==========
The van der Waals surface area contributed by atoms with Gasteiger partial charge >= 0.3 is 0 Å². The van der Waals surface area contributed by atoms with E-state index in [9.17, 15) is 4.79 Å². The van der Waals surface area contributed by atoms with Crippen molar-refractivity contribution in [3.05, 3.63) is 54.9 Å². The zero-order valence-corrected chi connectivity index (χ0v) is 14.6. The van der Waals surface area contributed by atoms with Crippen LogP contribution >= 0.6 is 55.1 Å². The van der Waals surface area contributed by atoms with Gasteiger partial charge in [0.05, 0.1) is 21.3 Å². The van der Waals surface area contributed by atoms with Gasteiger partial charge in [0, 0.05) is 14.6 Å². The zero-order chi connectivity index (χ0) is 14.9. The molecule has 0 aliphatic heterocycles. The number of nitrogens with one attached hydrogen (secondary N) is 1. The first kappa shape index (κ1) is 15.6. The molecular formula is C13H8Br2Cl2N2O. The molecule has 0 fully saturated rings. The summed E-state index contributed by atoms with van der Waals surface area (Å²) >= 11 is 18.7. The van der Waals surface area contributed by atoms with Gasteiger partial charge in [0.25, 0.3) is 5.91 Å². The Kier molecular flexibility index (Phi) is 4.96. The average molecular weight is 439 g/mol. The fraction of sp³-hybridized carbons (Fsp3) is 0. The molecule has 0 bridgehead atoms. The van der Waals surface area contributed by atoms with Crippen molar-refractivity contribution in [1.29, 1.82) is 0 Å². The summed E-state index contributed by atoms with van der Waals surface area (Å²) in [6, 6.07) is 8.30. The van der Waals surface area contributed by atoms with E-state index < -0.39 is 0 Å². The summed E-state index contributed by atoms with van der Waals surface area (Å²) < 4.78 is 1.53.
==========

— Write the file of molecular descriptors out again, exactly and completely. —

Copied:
The van der Waals surface area contributed by atoms with Gasteiger partial charge >= 0.3 is 0 Å². The van der Waals surface area contributed by atoms with E-state index in [9.17, 15) is 4.79 Å². The van der Waals surface area contributed by atoms with Crippen molar-refractivity contribution in [3.05, 3.63) is 54.9 Å². The zero-order valence-corrected chi connectivity index (χ0v) is 14.6. The van der Waals surface area contributed by atoms with Crippen LogP contribution >= 0.6 is 55.1 Å². The van der Waals surface area contributed by atoms with Gasteiger partial charge in [0.05, 0.1) is 21.3 Å². The van der Waals surface area contributed by atoms with Gasteiger partial charge in [0, 0.05) is 14.6 Å². The zero-order chi connectivity index (χ0) is 14.9. The molecule has 0 aliphatic heterocycles. The number of nitrogens with one attached hydrogen (secondary N) is 1. The first kappa shape index (κ1) is 15.6. The molecular formula is C13H8Br2Cl2N2O. The molecule has 0 fully saturated rings. The summed E-state index contributed by atoms with van der Waals surface area (Å²) >= 11 is 18.7. The van der Waals surface area contributed by atoms with Gasteiger partial charge in [0.25, 0.3) is 5.91 Å². The Kier molecular flexibility index (Phi) is 4.96. The average molecular weight is 439 g/mol. The fraction of sp³-hybridized carbons (Fsp3) is 0. The molecule has 0 bridgehead atoms. The van der Waals surface area contributed by atoms with Crippen molar-refractivity contribution in [1.29, 1.82) is 0 Å². The summed E-state index contributed by atoms with van der Waals surface area (Å²) in [6, 6.07) is 8.30. The van der Waals surface area contributed by atoms with E-state index < -0.39 is 0 Å². The summed E-state index contributed by atoms with van der Waals surface area (Å²) < 4.78 is 1.53.